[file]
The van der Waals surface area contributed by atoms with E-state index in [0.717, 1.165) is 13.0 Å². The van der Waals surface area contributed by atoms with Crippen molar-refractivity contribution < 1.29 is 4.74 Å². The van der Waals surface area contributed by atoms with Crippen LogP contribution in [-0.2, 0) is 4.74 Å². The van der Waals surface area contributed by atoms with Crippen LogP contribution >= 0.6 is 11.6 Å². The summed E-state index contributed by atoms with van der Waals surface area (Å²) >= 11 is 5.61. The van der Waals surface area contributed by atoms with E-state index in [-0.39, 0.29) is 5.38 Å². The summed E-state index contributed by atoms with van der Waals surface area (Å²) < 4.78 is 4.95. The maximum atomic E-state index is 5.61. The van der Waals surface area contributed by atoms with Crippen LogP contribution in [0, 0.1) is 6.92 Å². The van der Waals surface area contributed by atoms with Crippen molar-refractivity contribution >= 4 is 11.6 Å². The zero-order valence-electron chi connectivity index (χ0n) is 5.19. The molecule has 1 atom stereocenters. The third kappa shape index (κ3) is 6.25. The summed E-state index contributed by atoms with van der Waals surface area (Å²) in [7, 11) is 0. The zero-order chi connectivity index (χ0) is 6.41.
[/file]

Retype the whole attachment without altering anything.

The van der Waals surface area contributed by atoms with E-state index in [0.717, 1.165) is 13.0 Å². The van der Waals surface area contributed by atoms with Crippen molar-refractivity contribution < 1.29 is 4.74 Å². The van der Waals surface area contributed by atoms with Crippen LogP contribution in [-0.2, 0) is 4.74 Å². The van der Waals surface area contributed by atoms with Crippen LogP contribution >= 0.6 is 11.6 Å². The summed E-state index contributed by atoms with van der Waals surface area (Å²) >= 11 is 5.61. The van der Waals surface area contributed by atoms with E-state index in [-0.39, 0.29) is 5.38 Å². The summed E-state index contributed by atoms with van der Waals surface area (Å²) < 4.78 is 4.95. The maximum atomic E-state index is 5.61. The van der Waals surface area contributed by atoms with Crippen LogP contribution in [0, 0.1) is 6.92 Å². The van der Waals surface area contributed by atoms with Crippen molar-refractivity contribution >= 4 is 11.6 Å². The zero-order valence-electron chi connectivity index (χ0n) is 5.19. The molecule has 1 atom stereocenters. The third kappa shape index (κ3) is 6.25. The summed E-state index contributed by atoms with van der Waals surface area (Å²) in [7, 11) is 0. The zero-order chi connectivity index (χ0) is 6.41.